Set up by two Registered Dietitians working in hospitals in London, Fight The Fads, is a myth-busting platform which debunks nutritional nonsense in the media. Elisabeth and Caroline set the record straight with regular posts...

It’s never been easier to get nutrition advice, but how do you spot a fake nutritionist by deciphering the hard science from the pseudo nonsense? The Fight the Fads girls clear up the confusion about who to contact with a diet conundrum

Want nutrition advice? Just google a nutritionist, right? But run a simple online search for this term and you’ll get an endless list of wellness gurus, therapists, bought-it-online-and-now-I’m-an-expert ‘nutritionists’ as well as real-deal healthcare professionals. The problem isn’t choice, but quality of choice, as not all nutritionists are created equal.

Five ways to spot a fake nutritionist

1 If they get out an intolerance kit, run with your credit card still firmly in hand. If you want to be tested for a food allergy, see a GP.

2 If the first words you read in their biog are, ‘Lots of my clients do well giving up gluten,’ un-follow them – immediately! Then log on to and get the medically sound reasons to give up gluten (most of us don’t need to).

3 When they try to convince you that one food prevents/cures cancer, you know they’ve never read a clinical scientific paper. Walk away.

4 Over-enthusiastically extolling the virtues of a NutriBullet is a clear warning sign. The sugars in whole fruit don’t count towards your daily 30g max. If the fruit is blitzed, they do.

5 Dedication to rice milk is a giveaway if it’s followed by a diatribe against the ‘horrors’ of dairy. If you want to switch, go for unsweetened almond milk, which is one of the few milk alternatives with similar levels of calcium.

Nutrionist versus fake nutritionist

As the law stands, anyone can practise as a nutritionist. And, for better or worse, they do. While some will have spent years studying the science at university, others will have simply signed up to a short online course for a small fee, ticked a few boxes, then adopted the job title. The problem? The latter school of ‘nutritionists’ is unregulated, meaning the advice can often be unfounded, unscientific and potentially dangerous.

Spot the difference

Following four years of studying, we’ll qualify as dietitians in 2018. Thankfully, our job title is protected by law. Dietitians are the only professionals in the field of nutrition who are statutorily regulated and must abide by an ethical code of practice. This ensures their work is carried out to the highest standards. Registered dietitians are healthcare professionals who are able to diagnose, treat and prevent diet-related diseases.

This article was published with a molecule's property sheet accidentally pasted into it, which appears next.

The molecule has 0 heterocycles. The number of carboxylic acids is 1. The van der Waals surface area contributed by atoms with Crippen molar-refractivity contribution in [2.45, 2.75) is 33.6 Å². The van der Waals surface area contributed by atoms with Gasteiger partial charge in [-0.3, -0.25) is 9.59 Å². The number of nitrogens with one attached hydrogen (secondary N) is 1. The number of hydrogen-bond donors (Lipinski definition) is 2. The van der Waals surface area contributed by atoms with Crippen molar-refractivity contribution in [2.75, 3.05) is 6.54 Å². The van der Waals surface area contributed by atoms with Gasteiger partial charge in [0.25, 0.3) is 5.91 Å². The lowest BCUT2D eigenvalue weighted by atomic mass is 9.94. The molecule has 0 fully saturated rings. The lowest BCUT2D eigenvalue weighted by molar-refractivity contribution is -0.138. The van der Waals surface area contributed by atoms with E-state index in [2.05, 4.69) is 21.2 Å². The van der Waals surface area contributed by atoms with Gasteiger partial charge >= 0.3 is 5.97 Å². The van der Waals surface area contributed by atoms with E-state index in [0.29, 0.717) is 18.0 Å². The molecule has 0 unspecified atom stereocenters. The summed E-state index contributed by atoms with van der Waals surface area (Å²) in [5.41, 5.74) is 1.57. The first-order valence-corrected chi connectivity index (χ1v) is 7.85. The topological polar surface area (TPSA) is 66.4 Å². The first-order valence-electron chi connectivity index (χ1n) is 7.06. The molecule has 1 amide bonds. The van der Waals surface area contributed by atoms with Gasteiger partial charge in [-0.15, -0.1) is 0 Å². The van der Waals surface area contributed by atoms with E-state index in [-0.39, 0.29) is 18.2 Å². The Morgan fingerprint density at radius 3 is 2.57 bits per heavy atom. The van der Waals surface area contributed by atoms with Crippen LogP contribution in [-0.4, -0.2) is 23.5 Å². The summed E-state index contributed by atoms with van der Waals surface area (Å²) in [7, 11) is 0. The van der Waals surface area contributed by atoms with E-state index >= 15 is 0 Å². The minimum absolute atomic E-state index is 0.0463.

Nutritionists work with people without known medical conditions to prevent disease, offering dietary and lifestyle recommendations. Many nutritionists are highly knowledgeable and offer sound advice, but it’s the growing number of bogus individuals who are diluting the expertise in the field. We want the information available to the public to be regulated, so we set up a petition last year to have the legalities that are applied to dietitians extended to nutritionists. Happily, we obtained the required 10,000 signatures for a government response.

Nutrition or nonsense?

The pseudo nutritionist problem has come to a head because of the influence of social media. Unregulated individuals are doling out nutrition advice on Facebook, Twitter, Instagram and blogs, regardless of whether they’ve received any formal training. The focus on expensive so-called superfoods, ‘detoxing’ through juice diets and cutting out gluten and/or dairy unnecessarily is a cause for concern among many healthcare professionals.

In April, the National Osteoporosis Society (NOS) highlighted the dangers current eating habits are having on young people’s health. The most common diet for under-25s was ‘clean eating’, influenced by nutrition bloggers. The NOS pointed out that these restrictive eating regimens often involve cutting out entire food groups such as dairy, an important source of calcium for strong bones. If this calcium isn’t replaced, young women face an increased risk of bone problems in later life.

MORE FROM HFG: How to add more calcium to your diet

How to find a real nutritionist

Look for someone with a BSc in nutrition, who is registered with the Association for Nutrition (AFN). This requires them to meet stringent criteria that includes graduating with an accredited, evidence-based nutritional science degree. Check if a nutritionist is registered by looking for the letters RNutr after their name, or search the AFN website.

The Fight the Fads team is, from left, Elizabeth Cresta, Caroline Day and Harriet Smith. Read more from them at